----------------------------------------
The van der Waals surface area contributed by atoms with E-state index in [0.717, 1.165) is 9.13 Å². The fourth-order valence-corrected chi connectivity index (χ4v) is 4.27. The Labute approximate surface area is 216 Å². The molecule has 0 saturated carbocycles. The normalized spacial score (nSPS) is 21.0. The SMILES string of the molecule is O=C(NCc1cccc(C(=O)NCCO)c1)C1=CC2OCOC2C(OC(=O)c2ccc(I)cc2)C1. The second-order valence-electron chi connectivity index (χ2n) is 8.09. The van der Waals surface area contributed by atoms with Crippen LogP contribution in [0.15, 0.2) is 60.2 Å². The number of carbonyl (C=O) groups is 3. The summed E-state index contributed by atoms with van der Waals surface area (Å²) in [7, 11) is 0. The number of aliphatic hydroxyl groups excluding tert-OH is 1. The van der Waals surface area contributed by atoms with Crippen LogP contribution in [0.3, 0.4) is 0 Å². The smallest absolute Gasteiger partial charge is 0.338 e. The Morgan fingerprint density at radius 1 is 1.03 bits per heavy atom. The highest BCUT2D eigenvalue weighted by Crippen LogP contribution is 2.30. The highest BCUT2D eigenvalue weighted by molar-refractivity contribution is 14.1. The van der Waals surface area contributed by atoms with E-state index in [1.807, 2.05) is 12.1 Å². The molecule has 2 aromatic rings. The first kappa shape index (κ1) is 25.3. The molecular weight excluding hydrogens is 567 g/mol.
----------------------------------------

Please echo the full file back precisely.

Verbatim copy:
The van der Waals surface area contributed by atoms with E-state index in [0.717, 1.165) is 9.13 Å². The fourth-order valence-corrected chi connectivity index (χ4v) is 4.27. The Labute approximate surface area is 216 Å². The molecule has 0 saturated carbocycles. The normalized spacial score (nSPS) is 21.0. The SMILES string of the molecule is O=C(NCc1cccc(C(=O)NCCO)c1)C1=CC2OCOC2C(OC(=O)c2ccc(I)cc2)C1. The second-order valence-electron chi connectivity index (χ2n) is 8.09. The van der Waals surface area contributed by atoms with Crippen LogP contribution in [0.15, 0.2) is 60.2 Å². The number of carbonyl (C=O) groups is 3. The summed E-state index contributed by atoms with van der Waals surface area (Å²) in [7, 11) is 0. The number of aliphatic hydroxyl groups excluding tert-OH is 1. The van der Waals surface area contributed by atoms with Crippen LogP contribution in [0.3, 0.4) is 0 Å². The smallest absolute Gasteiger partial charge is 0.338 e. The Morgan fingerprint density at radius 1 is 1.03 bits per heavy atom. The highest BCUT2D eigenvalue weighted by Crippen LogP contribution is 2.30. The highest BCUT2D eigenvalue weighted by molar-refractivity contribution is 14.1. The van der Waals surface area contributed by atoms with E-state index in [1.807, 2.05) is 12.1 Å². The molecule has 2 aromatic rings. The first kappa shape index (κ1) is 25.3. The molecular weight excluding hydrogens is 567 g/mol.